As they say though, life goes on. Once in the chase pack, I tried to first just recover. We came up on the first turn around really quickly, and while t-stopping hard, I wasn’t slowing enough to make the turn, and had to go outside the cones, slow down and double back, and chase down the group. Fortunately Adrian Lowen was there and took pity on me, and pulled me up to the group. Adrian was just skating for fun, dealing with an ankle injury but still trying to get on his skates.
For the rest of that lap and a lot of the second (final) lap, we settled into a pattern of the first 3 or 4 skaters pulling in rotation. I did a big share, Herb Gayle (team Aloe Up), Erwin, Stephane and Fabio from Montreal, and George Nikodym from Toronto. The girls from Montreal (Morgane and Martine) helped out at the front as well. Our pack had a lot of passengers though, I didn’t even know some of them were there until the finish line.
That’s the way it goes sometimes, sprinters just hide in the pack and wait to take you out at the line. You can either up the pace, and wear them down (and maybe yourself as well), or you can learn to sprint…which isn’t so easy.
During the race I felt kind of depressed after getting flushed from the lead pack, but I still wanted to race hard and earn a good placement. Even still though, I didn’t always feel like I had the gaz. My legs weren’t feeling heavy, I just didn’t really feel zippy.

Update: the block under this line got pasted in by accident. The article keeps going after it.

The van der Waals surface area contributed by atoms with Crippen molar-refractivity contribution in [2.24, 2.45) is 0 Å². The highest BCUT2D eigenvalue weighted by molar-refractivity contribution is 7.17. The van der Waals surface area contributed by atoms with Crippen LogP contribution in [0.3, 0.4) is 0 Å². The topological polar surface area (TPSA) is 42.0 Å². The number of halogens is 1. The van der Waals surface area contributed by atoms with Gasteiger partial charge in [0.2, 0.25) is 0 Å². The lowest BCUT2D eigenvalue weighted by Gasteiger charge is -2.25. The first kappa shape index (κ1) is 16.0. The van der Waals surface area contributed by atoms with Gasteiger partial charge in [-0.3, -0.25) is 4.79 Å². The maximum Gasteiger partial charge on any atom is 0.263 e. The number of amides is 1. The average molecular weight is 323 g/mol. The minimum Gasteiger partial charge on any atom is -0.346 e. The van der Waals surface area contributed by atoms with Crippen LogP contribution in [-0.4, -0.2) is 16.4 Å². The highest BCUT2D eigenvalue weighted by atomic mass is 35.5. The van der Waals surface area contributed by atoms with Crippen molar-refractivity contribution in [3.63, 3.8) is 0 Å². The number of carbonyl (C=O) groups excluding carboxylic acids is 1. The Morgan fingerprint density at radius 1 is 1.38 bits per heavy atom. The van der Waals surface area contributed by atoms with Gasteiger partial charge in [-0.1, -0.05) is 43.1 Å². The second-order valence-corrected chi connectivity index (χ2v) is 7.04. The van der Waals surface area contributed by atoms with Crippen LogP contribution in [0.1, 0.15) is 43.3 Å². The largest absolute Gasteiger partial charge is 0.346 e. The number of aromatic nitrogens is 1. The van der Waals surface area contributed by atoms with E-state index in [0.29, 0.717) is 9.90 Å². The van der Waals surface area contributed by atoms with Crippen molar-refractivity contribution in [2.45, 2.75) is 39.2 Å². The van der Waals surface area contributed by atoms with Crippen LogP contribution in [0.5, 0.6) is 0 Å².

I think my 33k skate yesterday may have been fun (chasing bikes at top sprint), but not really a good way to save up energy before a race. I don’t think this was a big factor in the race, but it wasn’t helping me either. Still, the Saturday skate was my weekend highlight, I sprinted with cyclists doing 42kph 4 times. Granted not a safe thing to do on the city paths, but it was fun to mix it up with the cyclists.
When they are truly serious, they just step up to 50+ kph and then they’re gone. But some of them will play with you
I guess next time I’ll let my pre-race taper be a proper one with some good old fashioned rest the day before the race.
So going into the last 5Km I was up front. I looked at my Garmin, 16K already rolled. With sprinters behind me and legs not feeling super zippy, I figured I would slow down and just take an easy pace until people started attacking. No point wearing myself down. I didn’t want to fight for positions in the pack, no point risking further injury to my leg, and no point being at the back when someone attacks. Its a lot easier to respond from the front.
It didn’t take long for theory to turn to praxis. Erwin took an early jump, Morgane went with him, and I jumped in behind her. Herb and the other sprinters were staying back, no doubt saving it for the finish line. This attack was very early and unlikely to be a factor. Morgane and Erwin slowed we rotated, and by the time I was on front again, the pack had regrouped.
Erwin and Morgane are both athletes by the way. Erwin is in his 50′s and each year he just kicks more asses and takes more names I’ve skated with Morgan on the track and she is a worker. I’ve seen her push herself to the absolute limit of what her body will give her. If I could wring so much out of what my body has available, I would be insanely happy.
In an athletic event, it not just about how strong you are, or how fast you are, its also about how you perform. How much of your potential you can draw out. If you can’t tap your full potential, you’re already at a disadvantage. For me this is definitely an issue, if I get psyched out for some reason, it becomes very hard to motivate myself. Going into this event feeling like I was cursed from previous installments, really wasn’t helping!